How Labor Can Be Big Again

How Labor Can Be Big Again

Labor needs “to become once again a social movement,” argues one political scientist.

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“Organizing Power: The Prospects for an American
Labor Movement” by Margaret Levi, in
on Politics
(Mar. 2003), American
Political Science Assn., 1527 New Hampshire Ave., N.W., Washington, D.C.

Can organized labor recover its political mojo?
“Big Labor” was once feared and courted by politicians because
it represented more than 33 percent of the nation’s wage and salary
workers. Today organized labor is often regarded as just another
special-interest group, representing, Levi notes, “only 13.5 percent
of all wage and salary workers” and “only nine percent of
private-sector wage and salary workers.” (Unions had their highest
absolute number of members, 20.2 million, in 1978; by 2001, that number had
declined to 16.3 million.) Nonetheless, she is hopeful about the future of
unions and believes that they are vital to democracy.

Labor needs “to become once again a social
movement,” argues Levi, a political scientist at the University of
Washington. “In order for organized labor to play its critical role
as a countervailing power within the Amer­ican political system, there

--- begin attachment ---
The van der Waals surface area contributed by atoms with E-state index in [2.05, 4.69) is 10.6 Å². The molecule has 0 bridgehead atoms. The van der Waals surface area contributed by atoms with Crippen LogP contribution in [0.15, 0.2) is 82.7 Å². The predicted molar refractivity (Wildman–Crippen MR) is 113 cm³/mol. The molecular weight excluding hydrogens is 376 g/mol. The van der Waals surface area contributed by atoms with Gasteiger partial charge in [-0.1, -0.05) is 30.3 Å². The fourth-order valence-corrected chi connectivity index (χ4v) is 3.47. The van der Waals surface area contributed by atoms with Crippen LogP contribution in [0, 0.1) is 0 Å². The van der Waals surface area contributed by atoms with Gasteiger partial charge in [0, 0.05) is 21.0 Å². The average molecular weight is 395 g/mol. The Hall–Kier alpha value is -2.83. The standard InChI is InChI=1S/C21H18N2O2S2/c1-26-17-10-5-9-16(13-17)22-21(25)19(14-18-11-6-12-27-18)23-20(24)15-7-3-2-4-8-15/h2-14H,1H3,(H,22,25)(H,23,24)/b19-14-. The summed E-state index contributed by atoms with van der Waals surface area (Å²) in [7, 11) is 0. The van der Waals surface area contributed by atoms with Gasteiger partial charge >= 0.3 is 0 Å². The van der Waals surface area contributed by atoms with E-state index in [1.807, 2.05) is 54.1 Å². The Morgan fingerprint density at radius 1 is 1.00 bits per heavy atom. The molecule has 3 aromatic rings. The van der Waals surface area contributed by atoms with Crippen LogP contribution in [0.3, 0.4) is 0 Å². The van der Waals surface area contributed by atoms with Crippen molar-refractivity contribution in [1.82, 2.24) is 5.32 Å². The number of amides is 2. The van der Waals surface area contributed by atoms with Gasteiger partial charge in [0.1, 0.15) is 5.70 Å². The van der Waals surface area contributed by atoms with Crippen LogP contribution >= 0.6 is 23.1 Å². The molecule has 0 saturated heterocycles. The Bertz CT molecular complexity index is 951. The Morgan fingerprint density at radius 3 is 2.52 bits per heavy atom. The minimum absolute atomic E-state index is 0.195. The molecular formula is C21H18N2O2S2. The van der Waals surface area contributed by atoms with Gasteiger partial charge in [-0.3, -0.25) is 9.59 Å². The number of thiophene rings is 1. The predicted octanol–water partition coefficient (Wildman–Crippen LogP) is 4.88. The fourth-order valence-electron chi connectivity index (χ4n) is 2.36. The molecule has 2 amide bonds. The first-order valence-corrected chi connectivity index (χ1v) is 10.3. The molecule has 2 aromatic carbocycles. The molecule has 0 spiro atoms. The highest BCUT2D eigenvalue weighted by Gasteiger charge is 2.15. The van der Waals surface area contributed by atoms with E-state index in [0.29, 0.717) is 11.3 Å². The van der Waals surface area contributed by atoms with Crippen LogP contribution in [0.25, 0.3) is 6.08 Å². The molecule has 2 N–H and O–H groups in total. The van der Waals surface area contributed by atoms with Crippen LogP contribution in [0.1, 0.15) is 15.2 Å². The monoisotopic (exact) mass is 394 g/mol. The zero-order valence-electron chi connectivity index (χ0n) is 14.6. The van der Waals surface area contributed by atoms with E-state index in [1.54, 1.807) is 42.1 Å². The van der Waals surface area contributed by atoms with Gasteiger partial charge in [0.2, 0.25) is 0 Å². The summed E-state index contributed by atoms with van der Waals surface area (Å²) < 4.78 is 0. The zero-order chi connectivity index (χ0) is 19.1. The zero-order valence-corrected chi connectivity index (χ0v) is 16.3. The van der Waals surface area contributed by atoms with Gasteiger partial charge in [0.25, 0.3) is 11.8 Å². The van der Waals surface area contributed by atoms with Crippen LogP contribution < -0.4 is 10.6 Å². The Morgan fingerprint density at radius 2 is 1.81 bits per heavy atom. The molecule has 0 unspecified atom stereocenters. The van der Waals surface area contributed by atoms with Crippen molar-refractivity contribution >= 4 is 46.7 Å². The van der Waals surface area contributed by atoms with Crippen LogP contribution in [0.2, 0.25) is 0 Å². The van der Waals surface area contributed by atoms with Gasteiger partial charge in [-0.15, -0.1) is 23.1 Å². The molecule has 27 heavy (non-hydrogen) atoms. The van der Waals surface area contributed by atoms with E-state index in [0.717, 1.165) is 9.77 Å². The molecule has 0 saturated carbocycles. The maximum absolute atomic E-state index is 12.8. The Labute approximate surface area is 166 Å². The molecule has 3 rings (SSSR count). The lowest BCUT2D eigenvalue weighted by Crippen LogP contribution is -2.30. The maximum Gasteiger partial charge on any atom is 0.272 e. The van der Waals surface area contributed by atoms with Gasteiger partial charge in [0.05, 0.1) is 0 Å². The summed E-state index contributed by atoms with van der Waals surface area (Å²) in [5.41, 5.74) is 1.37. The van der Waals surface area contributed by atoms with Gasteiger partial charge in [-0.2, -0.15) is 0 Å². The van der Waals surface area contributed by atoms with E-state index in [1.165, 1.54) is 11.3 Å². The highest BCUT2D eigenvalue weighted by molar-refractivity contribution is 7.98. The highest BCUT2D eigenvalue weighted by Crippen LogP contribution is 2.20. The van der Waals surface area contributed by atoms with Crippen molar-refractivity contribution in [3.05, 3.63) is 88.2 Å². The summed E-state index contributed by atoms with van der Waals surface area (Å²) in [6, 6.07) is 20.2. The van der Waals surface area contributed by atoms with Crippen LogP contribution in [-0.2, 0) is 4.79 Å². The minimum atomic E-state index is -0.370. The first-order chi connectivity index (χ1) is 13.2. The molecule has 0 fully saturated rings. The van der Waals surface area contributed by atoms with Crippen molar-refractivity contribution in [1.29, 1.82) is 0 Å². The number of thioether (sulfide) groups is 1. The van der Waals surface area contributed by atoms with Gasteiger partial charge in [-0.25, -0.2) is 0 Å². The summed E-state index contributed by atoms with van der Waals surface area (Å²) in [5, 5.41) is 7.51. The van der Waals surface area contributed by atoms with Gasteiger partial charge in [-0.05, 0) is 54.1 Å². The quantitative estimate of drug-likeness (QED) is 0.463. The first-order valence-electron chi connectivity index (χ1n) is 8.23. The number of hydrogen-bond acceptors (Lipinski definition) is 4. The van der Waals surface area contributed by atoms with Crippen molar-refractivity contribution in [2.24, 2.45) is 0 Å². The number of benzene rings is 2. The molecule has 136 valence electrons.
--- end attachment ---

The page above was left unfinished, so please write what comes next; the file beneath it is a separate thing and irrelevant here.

must be intensified organizing, internal democratization, increased
electoral and lobbying clout, and social-movement unions willing to
mobilize with others and, if necessary, on the streets.”

A study last year, commissioned by the AFL-CIO, found
that there has been a surge of support for union representation since 1984,
when no more than 35 percent of nonunionized workers wanted a union. Now,
50 percent do. To boost their rolls, Levi contends, unions must do more
than try to improve members’ paychecks, benefits, and working
conditions. They must also encourage members to get involved in
“larger issues of democratization (within the union and within the
larger polity), social justice, and economic equality. . . . Members pay
dues and strike but are also expected to mobilize on behalf of causes
beyond their own.” Such “social-movement” unions, Levi
maintains, “tend to be democratic and participatory.”

Since their election in 1995, AFL-CIO president John
Sweeney and his “New Voices” colleagues have been shaking up
the labor union bureaucracy, says Levi. “Redefining its program
through action,” the AFL-CIO has gotten involved in campaigns against
sweatshops and for “global justice” and a “living
wage.” About 80 cities and counties around the country have enacted
“living wage” ordinances, obliging contractors to pay wages
that are usually above the federal minimum.

Levi believes that the “fresh vitality” she detects in American unions has come none too soon. Unions “offer
collective influence to those who lack individual clout in important
political and economic domains,” and, for that reason, they’re
“essential to a vigorous American democracy.” If unions
“mobilize as a social movement,” she says, they’ll be
better able to get that message across.

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